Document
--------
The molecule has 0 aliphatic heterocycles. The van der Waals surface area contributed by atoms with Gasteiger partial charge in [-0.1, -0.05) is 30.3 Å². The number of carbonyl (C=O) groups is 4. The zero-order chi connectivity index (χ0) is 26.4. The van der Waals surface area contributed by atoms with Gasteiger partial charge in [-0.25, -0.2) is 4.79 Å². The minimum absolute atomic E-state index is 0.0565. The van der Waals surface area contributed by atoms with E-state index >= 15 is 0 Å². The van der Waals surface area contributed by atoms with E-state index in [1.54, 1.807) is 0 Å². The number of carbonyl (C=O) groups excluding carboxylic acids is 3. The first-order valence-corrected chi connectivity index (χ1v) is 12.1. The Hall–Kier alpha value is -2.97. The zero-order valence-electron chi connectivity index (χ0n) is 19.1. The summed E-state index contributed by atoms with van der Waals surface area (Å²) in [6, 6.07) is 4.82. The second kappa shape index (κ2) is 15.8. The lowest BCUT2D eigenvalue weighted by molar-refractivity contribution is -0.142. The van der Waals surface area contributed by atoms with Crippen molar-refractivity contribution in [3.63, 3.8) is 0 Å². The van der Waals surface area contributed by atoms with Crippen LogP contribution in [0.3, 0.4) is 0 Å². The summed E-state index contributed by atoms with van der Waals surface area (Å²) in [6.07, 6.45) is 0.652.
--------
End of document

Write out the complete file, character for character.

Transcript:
The molecule has 0 aliphatic heterocycles. The van der Waals surface area contributed by atoms with Gasteiger partial charge in [-0.1, -0.05) is 30.3 Å². The number of carbonyl (C=O) groups is 4. The zero-order chi connectivity index (χ0) is 26.4. The van der Waals surface area contributed by atoms with Gasteiger partial charge in [-0.25, -0.2) is 4.79 Å². The minimum absolute atomic E-state index is 0.0565. The van der Waals surface area contributed by atoms with E-state index >= 15 is 0 Å². The van der Waals surface area contributed by atoms with E-state index in [1.54, 1.807) is 0 Å². The number of carbonyl (C=O) groups excluding carboxylic acids is 3. The first-order valence-corrected chi connectivity index (χ1v) is 12.1. The Hall–Kier alpha value is -2.97. The zero-order valence-electron chi connectivity index (χ0n) is 19.1. The summed E-state index contributed by atoms with van der Waals surface area (Å²) in [6, 6.07) is 4.82. The second kappa shape index (κ2) is 15.8. The lowest BCUT2D eigenvalue weighted by molar-refractivity contribution is -0.142. The van der Waals surface area contributed by atoms with Crippen molar-refractivity contribution in [3.63, 3.8) is 0 Å². The van der Waals surface area contributed by atoms with Crippen LogP contribution in [0.3, 0.4) is 0 Å². The summed E-state index contributed by atoms with van der Waals surface area (Å²) in [6.07, 6.45) is 0.652.